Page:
The original backlight had 16 tubes, 25.5" in length.
Other ideas were to just solder together loose LEDs or solder together cool white LED tape instead of RGB tape. The cool white stuff couldn't be repurposed for indoor lighting but would be denser & require a lot less wiring. LED rope wouldn't have a small enough turn radius to be useful & would be dimmer.
A polarizing filter would have to be applied to the front of the glass to make it a reflective backlight. It would be very dim.
The next step was another batch of LED tape.
3 5m rolls, for a total of $16, bringing the project total to $36.
This was cut into 16 horizontal strips & 1 vertical strip. The next problem was creating new conical spacers. The lion kingdom figured it could print 2 to replace the original 10. To avoid spending $20 on a roll of white PLA, the next idea was printing a farstener for some kind of white rod.
To align them properly, finally took the plunge & learned how to draw an alignment pattern in python. It seems rather pointless to learn how to do the same thing in python that lions already did in C, when there was also the java craze, the ruby craze, the node.js craze & the go craze, but python seems to have won the battle to become the jellybean platform independent language. CAD modeling, game programming, machine vision have all standardized on python.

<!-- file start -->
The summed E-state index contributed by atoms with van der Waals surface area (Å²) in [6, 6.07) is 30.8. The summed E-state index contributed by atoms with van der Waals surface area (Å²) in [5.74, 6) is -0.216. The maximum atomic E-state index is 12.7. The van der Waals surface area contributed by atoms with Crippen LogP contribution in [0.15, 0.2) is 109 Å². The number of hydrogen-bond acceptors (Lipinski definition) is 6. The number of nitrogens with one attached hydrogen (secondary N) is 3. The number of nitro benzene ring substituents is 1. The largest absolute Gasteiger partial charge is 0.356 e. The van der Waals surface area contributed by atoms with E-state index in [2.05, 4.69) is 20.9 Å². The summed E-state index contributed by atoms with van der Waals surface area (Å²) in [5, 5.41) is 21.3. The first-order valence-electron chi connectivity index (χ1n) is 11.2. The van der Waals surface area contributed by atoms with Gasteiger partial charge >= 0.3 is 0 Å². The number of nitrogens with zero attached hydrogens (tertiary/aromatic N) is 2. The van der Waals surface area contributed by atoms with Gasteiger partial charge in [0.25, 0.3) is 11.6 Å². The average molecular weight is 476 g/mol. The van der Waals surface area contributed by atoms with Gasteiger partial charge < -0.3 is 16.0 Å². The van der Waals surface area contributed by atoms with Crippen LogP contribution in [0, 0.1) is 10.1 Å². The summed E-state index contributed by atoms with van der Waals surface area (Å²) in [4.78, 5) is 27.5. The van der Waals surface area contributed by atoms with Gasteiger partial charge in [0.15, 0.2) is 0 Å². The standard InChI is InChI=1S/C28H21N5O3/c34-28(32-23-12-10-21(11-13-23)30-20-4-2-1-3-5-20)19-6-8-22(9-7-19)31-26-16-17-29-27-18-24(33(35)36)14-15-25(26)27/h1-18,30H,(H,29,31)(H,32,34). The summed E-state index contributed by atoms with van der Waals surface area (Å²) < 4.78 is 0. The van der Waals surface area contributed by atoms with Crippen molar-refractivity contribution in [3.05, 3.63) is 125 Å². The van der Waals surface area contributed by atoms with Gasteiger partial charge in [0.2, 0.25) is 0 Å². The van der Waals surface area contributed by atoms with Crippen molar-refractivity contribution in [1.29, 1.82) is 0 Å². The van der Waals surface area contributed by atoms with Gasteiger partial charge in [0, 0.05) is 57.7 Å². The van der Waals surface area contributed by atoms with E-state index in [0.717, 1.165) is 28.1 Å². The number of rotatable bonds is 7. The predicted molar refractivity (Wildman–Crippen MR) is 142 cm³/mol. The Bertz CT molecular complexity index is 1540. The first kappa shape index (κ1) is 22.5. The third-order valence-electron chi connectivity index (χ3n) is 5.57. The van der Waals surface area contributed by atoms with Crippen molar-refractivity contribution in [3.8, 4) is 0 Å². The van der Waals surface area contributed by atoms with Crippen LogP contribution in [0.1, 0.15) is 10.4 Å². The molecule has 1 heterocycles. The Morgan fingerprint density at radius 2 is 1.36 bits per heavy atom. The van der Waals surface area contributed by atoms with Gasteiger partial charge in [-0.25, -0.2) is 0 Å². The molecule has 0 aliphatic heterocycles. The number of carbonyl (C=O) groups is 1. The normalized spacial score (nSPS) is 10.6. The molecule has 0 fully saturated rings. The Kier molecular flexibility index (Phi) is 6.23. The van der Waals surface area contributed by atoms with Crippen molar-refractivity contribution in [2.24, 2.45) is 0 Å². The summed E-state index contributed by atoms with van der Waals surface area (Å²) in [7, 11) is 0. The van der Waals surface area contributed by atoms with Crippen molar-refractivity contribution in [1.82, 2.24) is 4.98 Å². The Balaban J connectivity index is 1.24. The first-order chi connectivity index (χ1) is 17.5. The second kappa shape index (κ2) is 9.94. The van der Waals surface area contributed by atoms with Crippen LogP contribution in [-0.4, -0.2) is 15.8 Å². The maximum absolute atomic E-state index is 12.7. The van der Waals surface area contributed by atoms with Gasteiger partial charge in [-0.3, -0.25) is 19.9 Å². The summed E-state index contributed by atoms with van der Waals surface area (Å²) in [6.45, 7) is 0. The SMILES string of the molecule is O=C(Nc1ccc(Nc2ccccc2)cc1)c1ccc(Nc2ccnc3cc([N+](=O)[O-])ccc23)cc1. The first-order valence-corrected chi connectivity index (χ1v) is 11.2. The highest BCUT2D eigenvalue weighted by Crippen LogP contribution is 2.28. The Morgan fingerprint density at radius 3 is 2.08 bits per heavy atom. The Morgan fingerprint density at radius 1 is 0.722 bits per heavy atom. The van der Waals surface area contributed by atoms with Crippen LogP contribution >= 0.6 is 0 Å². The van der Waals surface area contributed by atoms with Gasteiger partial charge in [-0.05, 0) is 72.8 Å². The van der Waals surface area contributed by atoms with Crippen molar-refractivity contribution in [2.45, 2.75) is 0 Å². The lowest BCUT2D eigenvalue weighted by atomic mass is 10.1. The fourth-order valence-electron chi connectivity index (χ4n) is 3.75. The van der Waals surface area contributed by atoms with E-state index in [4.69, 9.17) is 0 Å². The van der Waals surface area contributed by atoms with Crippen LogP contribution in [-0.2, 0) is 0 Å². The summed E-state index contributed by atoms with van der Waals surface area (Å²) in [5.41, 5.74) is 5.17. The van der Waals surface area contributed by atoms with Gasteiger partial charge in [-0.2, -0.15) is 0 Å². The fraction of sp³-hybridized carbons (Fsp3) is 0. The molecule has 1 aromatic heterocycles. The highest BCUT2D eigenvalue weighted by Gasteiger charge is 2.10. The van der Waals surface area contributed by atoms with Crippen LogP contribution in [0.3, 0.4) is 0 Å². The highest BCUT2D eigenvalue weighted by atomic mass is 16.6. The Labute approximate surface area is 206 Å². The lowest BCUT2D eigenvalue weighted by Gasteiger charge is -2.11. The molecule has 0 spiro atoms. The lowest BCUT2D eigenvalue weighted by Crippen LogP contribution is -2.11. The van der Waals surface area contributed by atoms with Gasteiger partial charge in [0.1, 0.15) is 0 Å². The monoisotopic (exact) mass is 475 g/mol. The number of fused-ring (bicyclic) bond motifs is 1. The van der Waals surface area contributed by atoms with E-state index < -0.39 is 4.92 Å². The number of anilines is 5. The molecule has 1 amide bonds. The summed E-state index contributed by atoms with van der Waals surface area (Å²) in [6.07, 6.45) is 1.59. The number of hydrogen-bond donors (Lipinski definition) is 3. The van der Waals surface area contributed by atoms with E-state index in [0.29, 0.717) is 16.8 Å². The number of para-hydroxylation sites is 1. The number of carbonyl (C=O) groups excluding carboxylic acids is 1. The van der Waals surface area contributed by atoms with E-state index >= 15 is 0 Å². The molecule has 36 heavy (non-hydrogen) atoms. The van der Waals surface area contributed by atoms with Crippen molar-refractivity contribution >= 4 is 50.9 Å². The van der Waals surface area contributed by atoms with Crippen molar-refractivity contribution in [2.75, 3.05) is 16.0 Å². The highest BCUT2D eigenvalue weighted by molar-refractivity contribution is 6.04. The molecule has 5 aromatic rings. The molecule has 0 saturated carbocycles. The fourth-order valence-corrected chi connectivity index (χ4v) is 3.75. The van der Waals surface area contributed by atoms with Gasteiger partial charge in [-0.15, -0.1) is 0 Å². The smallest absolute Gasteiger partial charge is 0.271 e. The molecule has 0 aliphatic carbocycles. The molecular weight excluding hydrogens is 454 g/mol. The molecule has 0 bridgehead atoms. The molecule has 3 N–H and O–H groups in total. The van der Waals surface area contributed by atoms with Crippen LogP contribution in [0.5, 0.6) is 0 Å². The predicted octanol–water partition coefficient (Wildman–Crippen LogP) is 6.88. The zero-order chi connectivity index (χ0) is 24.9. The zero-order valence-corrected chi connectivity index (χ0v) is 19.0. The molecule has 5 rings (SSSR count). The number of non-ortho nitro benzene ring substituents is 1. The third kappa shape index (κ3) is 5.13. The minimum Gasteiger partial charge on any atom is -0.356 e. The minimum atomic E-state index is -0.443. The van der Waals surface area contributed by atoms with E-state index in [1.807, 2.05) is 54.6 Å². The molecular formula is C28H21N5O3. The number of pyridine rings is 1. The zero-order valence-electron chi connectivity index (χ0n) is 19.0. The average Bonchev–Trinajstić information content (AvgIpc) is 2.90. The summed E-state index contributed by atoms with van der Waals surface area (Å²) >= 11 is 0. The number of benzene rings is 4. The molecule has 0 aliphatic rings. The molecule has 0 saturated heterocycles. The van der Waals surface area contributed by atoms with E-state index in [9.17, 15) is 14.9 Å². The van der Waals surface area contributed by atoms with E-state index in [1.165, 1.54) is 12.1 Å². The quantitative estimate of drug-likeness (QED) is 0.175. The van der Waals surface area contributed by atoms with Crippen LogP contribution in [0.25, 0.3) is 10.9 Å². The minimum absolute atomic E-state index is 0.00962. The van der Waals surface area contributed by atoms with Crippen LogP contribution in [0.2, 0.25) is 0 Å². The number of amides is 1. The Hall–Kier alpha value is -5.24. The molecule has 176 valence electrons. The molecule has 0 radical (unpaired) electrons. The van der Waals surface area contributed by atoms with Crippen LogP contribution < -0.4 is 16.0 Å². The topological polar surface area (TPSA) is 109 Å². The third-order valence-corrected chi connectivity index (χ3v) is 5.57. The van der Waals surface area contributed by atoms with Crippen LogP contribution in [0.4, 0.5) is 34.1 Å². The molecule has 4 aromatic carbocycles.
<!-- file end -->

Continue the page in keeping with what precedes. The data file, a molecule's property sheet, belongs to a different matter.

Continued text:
Tested with 1A at 11V.
For standoffs, spending $30 & waiting 2 weeks for white PLA would never do. The lion kingdom took whatever polystyrene hobbylobby had & sharpened it in a pencil sharpener to get new standoffs.
Then, they were hot snotted into some PLA things for farstening to the backlight. It seemed like hot snot would keep them attached. The backlight needed to be a total of 19-20mm behind the glass, but it was really just a guess.
After 2 hours of scotch taping the strips, replacing dead LEDs & repairing jumper cables, it lit up. LEDs started dropping like flies at only 11V. Called it quits after replacing a few LEDS & didn't replace them all.
The camera made it look a lot more even than it was. It was still hideous, uneven & yellow, even with all the diffusion filters on & the standoffs separating everything properly.
A diffuser for each LED strip could be printed out of translucent PLA, for a lot of money. Being just a static picture frame rather than a working monitor, it might be acceptable as is. The next step is to hook everything back up & fire up the raspberry pi.